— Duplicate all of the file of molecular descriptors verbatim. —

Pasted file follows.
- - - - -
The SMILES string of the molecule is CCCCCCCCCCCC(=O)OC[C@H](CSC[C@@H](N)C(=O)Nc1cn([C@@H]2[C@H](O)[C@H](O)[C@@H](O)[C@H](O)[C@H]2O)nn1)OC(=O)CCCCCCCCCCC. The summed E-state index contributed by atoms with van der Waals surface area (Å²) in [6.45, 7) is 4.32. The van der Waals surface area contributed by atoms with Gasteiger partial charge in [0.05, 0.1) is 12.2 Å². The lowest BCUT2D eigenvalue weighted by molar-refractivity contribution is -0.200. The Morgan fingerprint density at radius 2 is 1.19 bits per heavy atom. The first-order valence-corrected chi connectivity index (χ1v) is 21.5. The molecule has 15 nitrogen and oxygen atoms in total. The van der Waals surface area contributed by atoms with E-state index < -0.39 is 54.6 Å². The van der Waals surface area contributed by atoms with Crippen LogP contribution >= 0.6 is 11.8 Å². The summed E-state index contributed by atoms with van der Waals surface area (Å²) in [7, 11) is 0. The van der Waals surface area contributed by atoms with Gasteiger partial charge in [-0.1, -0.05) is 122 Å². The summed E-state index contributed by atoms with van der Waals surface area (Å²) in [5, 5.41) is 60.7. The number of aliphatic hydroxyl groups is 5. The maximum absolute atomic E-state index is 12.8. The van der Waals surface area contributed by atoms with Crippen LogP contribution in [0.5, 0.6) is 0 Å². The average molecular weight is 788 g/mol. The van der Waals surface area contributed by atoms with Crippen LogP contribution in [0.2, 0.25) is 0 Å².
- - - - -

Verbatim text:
The SMILES string of the molecule is CCCCCCCCCCCC(=O)OC[C@H](CSC[C@@H](N)C(=O)Nc1cn([C@@H]2[C@H](O)[C@H](O)[C@@H](O)[C@H](O)[C@H]2O)nn1)OC(=O)CCCCCCCCCCC. The summed E-state index contributed by atoms with van der Waals surface area (Å²) in [6.45, 7) is 4.32. The van der Waals surface area contributed by atoms with Gasteiger partial charge in [0.05, 0.1) is 12.2 Å². The lowest BCUT2D eigenvalue weighted by molar-refractivity contribution is -0.200. The Morgan fingerprint density at radius 2 is 1.19 bits per heavy atom. The first-order valence-corrected chi connectivity index (χ1v) is 21.5. The molecule has 15 nitrogen and oxygen atoms in total. The van der Waals surface area contributed by atoms with E-state index < -0.39 is 54.6 Å². The van der Waals surface area contributed by atoms with Crippen LogP contribution >= 0.6 is 11.8 Å². The summed E-state index contributed by atoms with van der Waals surface area (Å²) in [7, 11) is 0. The van der Waals surface area contributed by atoms with Gasteiger partial charge in [-0.1, -0.05) is 122 Å². The summed E-state index contributed by atoms with van der Waals surface area (Å²) in [5, 5.41) is 60.7. The number of aliphatic hydroxyl groups is 5. The maximum absolute atomic E-state index is 12.8. The van der Waals surface area contributed by atoms with Crippen LogP contribution in [0.5, 0.6) is 0 Å². The average molecular weight is 788 g/mol. The van der Waals surface area contributed by atoms with Crippen LogP contribution in [0.2, 0.25) is 0 Å².